An education policy consultant in New York is waving a large caution flag about a “Big one year increase in number of students failing Algebra 1 and ELA Regents Exam.” New York’s Regents Exams are for high school students and are similar in purpose to Kentucky’s KPREP tests.
The consultant, David Rubel, shows that for all New York students taking that state’s Algebra I Regents Exam, the percentage failing rose from 25 percent in 2016-17 to 30 percent in 2017-18.
On New York’s English Language Arts Exam, the percentage of all test takers failing rose from 16 to 21 percent over the same two years of testing.
The percentage rises in failures for New York’s students with learning disabilities was even worse, increasing seven percentage points for each test.
Kentucky, which was the first state to adopt Common Core, also should be concerned about the trend in its high school testing programs, as well. While Kentucky stopped its KPREP End-of-Course tests in 2018, the state has solid, long-term data from its consistent administration of the ACT college entrance test to all 11th grade students, which has been going on for a decade.
The table below shows the Bluegrass State’s ACT scores for the Common Core related subjects for all students from 2011-12, the first year the state used testing aligned to the Common Core, until the latest 2017-18 results.
As you can see, in 2017-18 testing, the ACT scores dropped notably from the previous year in all three Common Core related areas: English, math and reading.
In math, the drop took us all the way back to where we were in the first year that Common Core was really a player in Kentucky’s classrooms.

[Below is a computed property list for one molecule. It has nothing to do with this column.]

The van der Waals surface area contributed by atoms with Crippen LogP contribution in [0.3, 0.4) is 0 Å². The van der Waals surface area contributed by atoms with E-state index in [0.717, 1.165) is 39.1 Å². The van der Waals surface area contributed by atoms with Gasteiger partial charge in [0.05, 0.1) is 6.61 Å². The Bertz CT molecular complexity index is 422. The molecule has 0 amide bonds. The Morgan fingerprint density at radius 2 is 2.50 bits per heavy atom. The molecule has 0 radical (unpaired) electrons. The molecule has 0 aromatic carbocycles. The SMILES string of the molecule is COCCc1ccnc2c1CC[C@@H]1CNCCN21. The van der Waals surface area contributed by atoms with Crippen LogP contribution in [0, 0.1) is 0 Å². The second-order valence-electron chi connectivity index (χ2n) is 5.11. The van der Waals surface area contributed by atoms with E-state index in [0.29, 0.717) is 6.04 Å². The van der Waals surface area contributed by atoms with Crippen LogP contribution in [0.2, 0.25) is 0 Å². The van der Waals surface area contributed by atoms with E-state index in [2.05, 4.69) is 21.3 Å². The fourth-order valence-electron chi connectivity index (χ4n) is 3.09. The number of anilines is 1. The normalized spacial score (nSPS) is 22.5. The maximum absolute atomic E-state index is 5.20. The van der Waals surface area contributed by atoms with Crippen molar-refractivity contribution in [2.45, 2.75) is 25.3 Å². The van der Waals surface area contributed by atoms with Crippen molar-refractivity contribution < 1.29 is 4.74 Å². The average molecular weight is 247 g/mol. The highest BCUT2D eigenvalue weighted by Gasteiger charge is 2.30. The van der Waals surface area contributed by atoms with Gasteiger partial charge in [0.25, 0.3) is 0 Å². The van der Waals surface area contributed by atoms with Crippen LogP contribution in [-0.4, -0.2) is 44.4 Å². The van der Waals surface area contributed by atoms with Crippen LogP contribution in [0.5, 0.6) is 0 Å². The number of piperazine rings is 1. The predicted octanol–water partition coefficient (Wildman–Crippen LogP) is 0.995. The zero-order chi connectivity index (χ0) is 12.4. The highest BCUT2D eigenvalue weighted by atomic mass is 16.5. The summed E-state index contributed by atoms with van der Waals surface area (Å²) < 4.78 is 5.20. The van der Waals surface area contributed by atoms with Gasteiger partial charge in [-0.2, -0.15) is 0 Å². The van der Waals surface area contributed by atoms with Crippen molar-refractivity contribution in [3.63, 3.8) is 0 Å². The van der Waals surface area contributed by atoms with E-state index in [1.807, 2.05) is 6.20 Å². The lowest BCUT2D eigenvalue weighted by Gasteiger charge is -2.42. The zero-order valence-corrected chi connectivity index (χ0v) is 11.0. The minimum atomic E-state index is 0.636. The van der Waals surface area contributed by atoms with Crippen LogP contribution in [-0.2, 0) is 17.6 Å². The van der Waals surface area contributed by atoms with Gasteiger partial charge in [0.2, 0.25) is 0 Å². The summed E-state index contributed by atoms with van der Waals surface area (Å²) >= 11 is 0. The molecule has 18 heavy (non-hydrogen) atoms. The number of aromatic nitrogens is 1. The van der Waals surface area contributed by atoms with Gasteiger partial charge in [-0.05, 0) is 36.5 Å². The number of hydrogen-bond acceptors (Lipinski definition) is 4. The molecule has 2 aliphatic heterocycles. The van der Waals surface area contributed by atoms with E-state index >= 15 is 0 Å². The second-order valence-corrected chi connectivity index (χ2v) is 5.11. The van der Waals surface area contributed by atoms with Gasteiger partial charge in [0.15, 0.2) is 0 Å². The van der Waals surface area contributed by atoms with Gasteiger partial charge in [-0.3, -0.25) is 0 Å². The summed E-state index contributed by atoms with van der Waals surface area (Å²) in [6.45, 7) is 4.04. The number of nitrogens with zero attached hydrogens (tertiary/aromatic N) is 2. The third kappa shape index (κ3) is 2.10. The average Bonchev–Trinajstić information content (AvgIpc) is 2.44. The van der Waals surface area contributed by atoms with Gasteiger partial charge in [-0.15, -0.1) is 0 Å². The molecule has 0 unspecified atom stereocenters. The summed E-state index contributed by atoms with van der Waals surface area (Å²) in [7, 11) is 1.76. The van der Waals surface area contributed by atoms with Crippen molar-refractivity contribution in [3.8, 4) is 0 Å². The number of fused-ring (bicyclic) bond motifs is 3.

The declines in 2017-18 in English and reading were not quite as severe, but in both of those ACT tested areas the 2017-18 scores are lower than those the state produced in several earlier years.
To be sure, a one-year decline in test scores sometimes happens even though overall progress continues, but we need to consider what the state’s 2018 ACT scores represent in terms of readiness for college and living wage career jobs. According to ACT College Readiness Benchmark Scores established by the Kentucky Council on Postsecondary Education (CPE), only 51.2 percent of our 11th graders met the English benchmark, just 38.9 percent met the math target, and only 47.1 percent were on track in reading.
By the way, those CPE ACT Benchmarks have real economic consequences for students and parents. In general, students who cannot reach the Benchmarks face expensive extra coursework in college, if they get admitted at all.
So, are the Kentucky Academic Standards, which remain fairly similar to the Common Core, working for our kids? I’d like to see more data, but the latest results are certainly cause for concern.